My Gran had an old wooden clock that hung on the wall in the living room of her house . . . just above the wine covered velvet sofa, with it's careworn arms and cushions. I remember it clearly . . . it was all carved and used to ring out the hours as they passed, and throughout the day there was that comforting tick tock that melted into the background so much that you didn't really hear it anymore . . . but would have clearly noticed if it stopped. My Grandfather used to wind it up with a key each day to keep it going.
You can learn a lot from a clock. They have a lot to teach us.Oh, for sure they keep us up today with the time of course . . . but they also do much more . . .
Their steady "tick-tock" . . . "tick-tock" . . . reminds us not to rush things, but to do them at an even pace. Their faces have a serenity and stillness about them, which soothes and . . . the most important lesson of all . . . their hands never, ever . . . go backwards.
A reminder that we, too, must keep moving foward with confidence in what may or may not lie ahead.
We have several clocks down here in our lounge . . . a silver coloured dome clock with a twirling pendulum which sits on the mantle. The pendulum has never worked and it makes a low grinding noise as the hours tick away . . . but it has a Westminster Chime and Todd loves it so. At first I found it quite disturbing . . . but now I hardly notice it. Our doorbell is a Westminster Chime as well and the funny thing is, Mitzie can tell whether it is the doorbell going or the clock. She always immediately gets up and goes to the door if it's the doorbell.
Our other clock is a cuckoo clock which we brought back from the Black Forest on one of our visits. It cuckoos on the hour and little dancers come out and twirl about to a different tune for each hour. The dancers have stopped working and don't come out and twirl about anymore. We've had it a very long time. It is battery operated and if I could do it over again, I would buy one with clock works . . . I think you may pay more, but it's worth it.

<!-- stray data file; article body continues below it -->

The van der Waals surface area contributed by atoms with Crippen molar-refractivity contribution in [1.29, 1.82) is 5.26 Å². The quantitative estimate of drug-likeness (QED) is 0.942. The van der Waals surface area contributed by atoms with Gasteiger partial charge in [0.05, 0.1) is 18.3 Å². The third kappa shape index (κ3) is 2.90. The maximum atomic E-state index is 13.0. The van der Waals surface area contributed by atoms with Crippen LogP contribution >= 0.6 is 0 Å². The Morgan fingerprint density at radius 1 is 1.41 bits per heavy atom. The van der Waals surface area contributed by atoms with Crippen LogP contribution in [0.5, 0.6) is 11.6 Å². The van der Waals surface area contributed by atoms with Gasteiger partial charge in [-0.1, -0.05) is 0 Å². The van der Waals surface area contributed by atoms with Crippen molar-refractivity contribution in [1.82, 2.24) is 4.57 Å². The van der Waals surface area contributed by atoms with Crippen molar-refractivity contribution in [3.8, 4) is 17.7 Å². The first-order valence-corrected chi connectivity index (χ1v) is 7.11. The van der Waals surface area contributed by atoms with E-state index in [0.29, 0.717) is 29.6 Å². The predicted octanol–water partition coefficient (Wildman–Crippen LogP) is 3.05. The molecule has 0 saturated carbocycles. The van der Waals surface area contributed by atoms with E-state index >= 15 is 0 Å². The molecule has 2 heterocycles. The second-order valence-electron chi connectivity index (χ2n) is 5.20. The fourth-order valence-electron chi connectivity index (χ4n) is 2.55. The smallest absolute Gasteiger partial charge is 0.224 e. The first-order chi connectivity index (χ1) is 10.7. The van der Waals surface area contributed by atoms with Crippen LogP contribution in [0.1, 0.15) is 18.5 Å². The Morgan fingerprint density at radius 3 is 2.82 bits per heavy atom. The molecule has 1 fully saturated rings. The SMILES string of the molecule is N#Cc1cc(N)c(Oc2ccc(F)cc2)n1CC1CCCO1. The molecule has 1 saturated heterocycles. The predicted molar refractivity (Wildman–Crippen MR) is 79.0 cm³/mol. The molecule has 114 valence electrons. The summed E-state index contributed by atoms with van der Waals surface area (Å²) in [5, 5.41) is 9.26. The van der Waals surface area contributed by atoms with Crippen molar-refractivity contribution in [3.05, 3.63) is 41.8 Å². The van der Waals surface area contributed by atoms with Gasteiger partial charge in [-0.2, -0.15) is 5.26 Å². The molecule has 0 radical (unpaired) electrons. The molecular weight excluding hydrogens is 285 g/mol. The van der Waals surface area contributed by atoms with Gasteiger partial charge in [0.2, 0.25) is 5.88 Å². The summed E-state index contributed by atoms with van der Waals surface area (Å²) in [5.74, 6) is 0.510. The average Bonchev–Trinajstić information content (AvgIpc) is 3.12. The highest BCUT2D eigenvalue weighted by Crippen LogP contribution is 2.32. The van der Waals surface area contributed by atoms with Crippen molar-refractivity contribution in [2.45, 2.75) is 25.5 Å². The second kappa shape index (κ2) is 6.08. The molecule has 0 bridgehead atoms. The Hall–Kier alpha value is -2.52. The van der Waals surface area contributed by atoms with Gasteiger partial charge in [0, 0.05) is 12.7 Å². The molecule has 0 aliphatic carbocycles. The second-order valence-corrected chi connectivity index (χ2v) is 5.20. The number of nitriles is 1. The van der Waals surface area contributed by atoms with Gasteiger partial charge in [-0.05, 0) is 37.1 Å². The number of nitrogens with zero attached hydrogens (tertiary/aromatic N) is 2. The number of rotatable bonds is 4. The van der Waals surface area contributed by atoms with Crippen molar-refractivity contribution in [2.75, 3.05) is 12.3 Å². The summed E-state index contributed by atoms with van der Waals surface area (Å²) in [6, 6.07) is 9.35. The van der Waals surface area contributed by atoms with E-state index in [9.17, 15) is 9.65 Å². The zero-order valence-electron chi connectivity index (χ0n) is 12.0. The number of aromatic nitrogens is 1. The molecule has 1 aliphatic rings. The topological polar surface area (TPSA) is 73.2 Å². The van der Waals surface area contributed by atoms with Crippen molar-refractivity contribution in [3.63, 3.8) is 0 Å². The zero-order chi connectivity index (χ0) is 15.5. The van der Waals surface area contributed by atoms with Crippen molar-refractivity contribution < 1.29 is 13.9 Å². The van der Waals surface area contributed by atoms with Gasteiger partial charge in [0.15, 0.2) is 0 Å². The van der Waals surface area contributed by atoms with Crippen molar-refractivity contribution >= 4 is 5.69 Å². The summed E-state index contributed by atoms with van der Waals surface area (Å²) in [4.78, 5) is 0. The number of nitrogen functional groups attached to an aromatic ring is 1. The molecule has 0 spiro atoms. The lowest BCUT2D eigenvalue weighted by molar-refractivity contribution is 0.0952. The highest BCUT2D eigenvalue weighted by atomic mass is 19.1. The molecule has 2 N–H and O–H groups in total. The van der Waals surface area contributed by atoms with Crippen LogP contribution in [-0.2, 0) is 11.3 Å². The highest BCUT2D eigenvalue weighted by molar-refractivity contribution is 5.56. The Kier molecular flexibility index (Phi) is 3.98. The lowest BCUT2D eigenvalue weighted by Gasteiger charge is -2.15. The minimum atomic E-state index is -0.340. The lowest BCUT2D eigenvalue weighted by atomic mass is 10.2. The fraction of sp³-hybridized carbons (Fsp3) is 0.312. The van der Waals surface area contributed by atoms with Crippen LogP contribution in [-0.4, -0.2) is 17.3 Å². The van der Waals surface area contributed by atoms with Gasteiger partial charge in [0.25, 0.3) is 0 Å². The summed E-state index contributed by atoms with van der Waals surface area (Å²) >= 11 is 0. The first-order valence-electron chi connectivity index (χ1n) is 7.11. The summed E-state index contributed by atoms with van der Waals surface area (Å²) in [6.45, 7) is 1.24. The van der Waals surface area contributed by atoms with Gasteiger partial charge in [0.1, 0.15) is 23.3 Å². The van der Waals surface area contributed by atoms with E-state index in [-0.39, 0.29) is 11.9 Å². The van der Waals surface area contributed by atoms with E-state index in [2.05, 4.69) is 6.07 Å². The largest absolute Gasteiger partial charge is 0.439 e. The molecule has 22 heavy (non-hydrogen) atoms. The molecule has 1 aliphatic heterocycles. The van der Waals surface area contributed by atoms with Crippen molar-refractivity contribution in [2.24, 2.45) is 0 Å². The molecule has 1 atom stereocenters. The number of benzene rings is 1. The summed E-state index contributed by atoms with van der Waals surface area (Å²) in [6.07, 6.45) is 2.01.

We'll be taking both clocks in to be fixed as we can afford it this year. It's time we got them working properly. Other than their little kinks both are excellent time keepers. I've always wanted a Grandfather clock . . . but I do believe that will remain a dream that never comes true! (Beautiful, but outrageously expensive!)
I am up late this morning . . . the sun is already rising . . . and the sky looks tinged with pink. Not sure what the day will bring weatherwise, although the high winds seem to have calmed down. Our front fence was blown over and Todd has had to tie it back up again. It needs replacing as the wood has rotten off all along the bottom, which is why it blew over. We'll have to get in touch with the landlord for that. It also blew out our back gate, which also needs fixing. And . . . this is the kicker . . . it blew our wooden birdhouse, which we had nailed to a light post out back right off and into a parking lot way over. Todd just happened to discover it when he was walking Mitzie! Those were some very powerful winds!
I discovered a new way to cook Kale the other day. I am a real vegetable lover so if you are a vegetable hater you better look away now! What you are about to see may cause you to break into a cold sweat.
I am a lover of all the brassica vegetables, kale, Brussels sprouts, cabbages cauliflower, broccoli. I think they are all pretty wonderful. This is a simple way to bring out the very best of Kale. The fennel seems to bring out it’s natural sweetness. I think it goes very well with the delicate flavours of lamb, fish and chicken.
200g of curly kale, washed, trimmed, and any thick stalks discarded
(about 1/4 pound, 8 cups)
1 TBS olive oil
1 tsp fennel seeds
¼ cup water or chicken stock
Salt and black pepper to taste
Heat a large skillet with a lid over medium heat on the stove and add the oil. When the oil is hot and starts to shimmer add the fennel seeds. Cook stirring for about a minute until quite fragrant. Add the washed kale and cook for a minute or so, stirring to coat the leaves well with the oil and the fennel seed. Add the stock and turn the heat down to low. Cover the pan and let the kale simmer for about 6 to 8 minutes until tender. Remove the lid and season to taste with salt and freshly ground black pepper. Serve.
Baking over in The English Kitchen today a delicious Chocolate Chip Tray Bake that I made for the missionaries!
“What we love determines what we seek. What we seek determines what we think and do. What we think and do determines who we are — and who we will become.”
― Dieter F. Uchtdorf